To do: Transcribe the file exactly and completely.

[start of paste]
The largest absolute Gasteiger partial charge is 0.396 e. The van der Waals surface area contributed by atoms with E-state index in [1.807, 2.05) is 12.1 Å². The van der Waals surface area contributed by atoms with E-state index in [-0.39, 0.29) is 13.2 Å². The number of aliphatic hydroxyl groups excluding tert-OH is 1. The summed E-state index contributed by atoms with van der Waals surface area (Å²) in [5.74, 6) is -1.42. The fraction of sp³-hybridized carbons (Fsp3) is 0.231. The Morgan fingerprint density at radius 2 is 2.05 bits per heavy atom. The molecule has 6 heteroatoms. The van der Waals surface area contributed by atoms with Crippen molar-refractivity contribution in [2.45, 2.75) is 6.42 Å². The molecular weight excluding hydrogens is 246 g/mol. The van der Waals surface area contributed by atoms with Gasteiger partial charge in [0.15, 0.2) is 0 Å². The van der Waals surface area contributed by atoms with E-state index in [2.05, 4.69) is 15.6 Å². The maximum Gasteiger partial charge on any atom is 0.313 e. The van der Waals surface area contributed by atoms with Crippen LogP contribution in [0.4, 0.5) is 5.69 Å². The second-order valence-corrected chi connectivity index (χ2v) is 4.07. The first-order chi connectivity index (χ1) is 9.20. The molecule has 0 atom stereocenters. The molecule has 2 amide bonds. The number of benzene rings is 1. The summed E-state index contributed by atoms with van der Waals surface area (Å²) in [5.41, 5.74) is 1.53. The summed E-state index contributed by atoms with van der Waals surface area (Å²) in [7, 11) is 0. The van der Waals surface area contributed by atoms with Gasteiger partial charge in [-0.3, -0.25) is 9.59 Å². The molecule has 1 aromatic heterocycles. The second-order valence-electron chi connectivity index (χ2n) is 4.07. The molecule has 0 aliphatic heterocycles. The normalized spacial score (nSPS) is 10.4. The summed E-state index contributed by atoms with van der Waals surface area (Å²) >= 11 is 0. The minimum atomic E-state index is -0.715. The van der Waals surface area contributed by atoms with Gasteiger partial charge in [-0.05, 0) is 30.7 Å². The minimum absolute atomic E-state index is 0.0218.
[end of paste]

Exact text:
The largest absolute Gasteiger partial charge is 0.396 e. The van der Waals surface area contributed by atoms with E-state index in [1.807, 2.05) is 12.1 Å². The van der Waals surface area contributed by atoms with E-state index in [-0.39, 0.29) is 13.2 Å². The number of aliphatic hydroxyl groups excluding tert-OH is 1. The summed E-state index contributed by atoms with van der Waals surface area (Å²) in [5.74, 6) is -1.42. The fraction of sp³-hybridized carbons (Fsp3) is 0.231. The Morgan fingerprint density at radius 2 is 2.05 bits per heavy atom. The molecule has 6 heteroatoms. The van der Waals surface area contributed by atoms with Crippen molar-refractivity contribution in [2.45, 2.75) is 6.42 Å². The molecular weight excluding hydrogens is 246 g/mol. The van der Waals surface area contributed by atoms with Gasteiger partial charge in [0.15, 0.2) is 0 Å². The van der Waals surface area contributed by atoms with E-state index in [2.05, 4.69) is 15.6 Å². The maximum Gasteiger partial charge on any atom is 0.313 e. The van der Waals surface area contributed by atoms with Crippen LogP contribution in [0.4, 0.5) is 5.69 Å². The second-order valence-corrected chi connectivity index (χ2v) is 4.07. The first-order chi connectivity index (χ1) is 9.20. The molecule has 0 atom stereocenters. The molecule has 2 amide bonds. The number of benzene rings is 1. The summed E-state index contributed by atoms with van der Waals surface area (Å²) in [5.41, 5.74) is 1.53. The summed E-state index contributed by atoms with van der Waals surface area (Å²) in [7, 11) is 0. The van der Waals surface area contributed by atoms with Gasteiger partial charge in [-0.3, -0.25) is 9.59 Å². The molecule has 1 aromatic heterocycles. The second-order valence-electron chi connectivity index (χ2n) is 4.07. The molecule has 0 aliphatic heterocycles. The normalized spacial score (nSPS) is 10.4. The summed E-state index contributed by atoms with van der Waals surface area (Å²) >= 11 is 0. The minimum atomic E-state index is -0.715. The van der Waals surface area contributed by atoms with Gasteiger partial charge in [-0.05, 0) is 30.7 Å². The minimum absolute atomic E-state index is 0.0218.